The summer research season culminated in the 5th annual Creative Activities and Research Symposium on Aug. 8, with more than 120 students presenting their work in oral presentations, at a poster session or in six creative performances.
Among the wide-ranging subjects were:
- Women veterans transition into higher education
- Characterization of two novel bacterial species isolated from NASA’s Mars Science Laboratory Assembly
- Controller design and optimization for a 51000 octocopter
- Methane emissions in cattle-farming: methods to reduce California’s impact on global warming
- Designing the science for the 2043 Voyager III mission (a joint project by students in the College of Science and Engineering in collaboration with JPL)
- Analysis of organochlorine pesticides (OCPs) in stranded harbor seal pups
- Development of an engineered living material capable of self-thermoregulation
- A Latina’s Journey to a Ph.D.: Resisting the Odds
“For students, being able to do hands-on research helps them become more excited about their field and is one of the best ways for them to discover what’s is like to be a professional in their discipline,” says Dong. “Research helps students transition from thinking of themselves as a student studying biology to seeing themselves as biologists.”
Students participated in research projects supported by a variety of programs on campus, including the McNair Scholars, NIH RISE, CAMPARE, NSF REU Big Data Security & Privacy, and the Office of Undergraduate Research (OUR) Summer Undergraduate Research Experience (SURE), which also included some local community college STEM students.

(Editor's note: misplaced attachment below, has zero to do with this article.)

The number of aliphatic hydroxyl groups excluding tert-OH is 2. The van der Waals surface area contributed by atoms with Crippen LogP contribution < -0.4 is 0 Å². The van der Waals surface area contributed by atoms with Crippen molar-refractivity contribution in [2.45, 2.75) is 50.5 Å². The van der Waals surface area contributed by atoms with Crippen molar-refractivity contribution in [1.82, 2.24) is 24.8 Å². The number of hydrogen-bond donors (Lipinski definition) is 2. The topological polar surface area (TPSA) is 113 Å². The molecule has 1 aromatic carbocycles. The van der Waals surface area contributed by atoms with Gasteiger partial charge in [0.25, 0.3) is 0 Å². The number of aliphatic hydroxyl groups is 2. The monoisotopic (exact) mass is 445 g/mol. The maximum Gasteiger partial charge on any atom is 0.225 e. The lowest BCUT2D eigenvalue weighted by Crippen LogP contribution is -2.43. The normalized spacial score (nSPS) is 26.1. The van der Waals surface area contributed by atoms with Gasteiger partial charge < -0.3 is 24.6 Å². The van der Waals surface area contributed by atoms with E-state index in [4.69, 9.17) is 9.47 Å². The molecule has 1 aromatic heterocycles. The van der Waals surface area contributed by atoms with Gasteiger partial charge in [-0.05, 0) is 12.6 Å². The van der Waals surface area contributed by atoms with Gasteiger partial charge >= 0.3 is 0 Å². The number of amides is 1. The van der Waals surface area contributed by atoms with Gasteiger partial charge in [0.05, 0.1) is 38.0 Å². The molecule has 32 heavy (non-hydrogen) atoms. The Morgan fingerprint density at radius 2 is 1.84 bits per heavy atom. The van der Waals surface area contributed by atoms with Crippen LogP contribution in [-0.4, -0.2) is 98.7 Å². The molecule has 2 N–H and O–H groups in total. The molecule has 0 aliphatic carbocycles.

All summer researchers also had opportunities to hear weekly speakers on topics ranging from sustainability to Chicana/o activism.
“This year our speaker selection highlighted both the depth and breadth of research expertise available on campus,” said Dr. Cord Brundage, Chair of the Undergraduate Research Faculty Advisory Committee (URFAC).
Students who participated in the summer presentations and current research projects will have a chance to present their work on Nov. 23 at the Southern California Conference of Undergraduate Research (SCCUR). Hosted this year by Cal State San Marcos, SCCUR 2019 will include a Poetry Slam, Fashion and Textile Showcase and student research demonstrations.
“SCCUR is a wonderful venue for students to share their hard work with others and to receive feedback for moving their projects and research forward,” said Dr. Winny Dong, Faculty Director of the Office of Undergraduate Research.
To participate, students must submit a project abstract to SCCUR and obtain approval to present either a poster, oral, or performance presentation. Fee waivers and a free bus ride to San Marcos are available to those who register early. The deadline for early bird registration is Sept. 30.
To learn how to get involved in research projects, visit the Office of Undergraduate Research website for more information.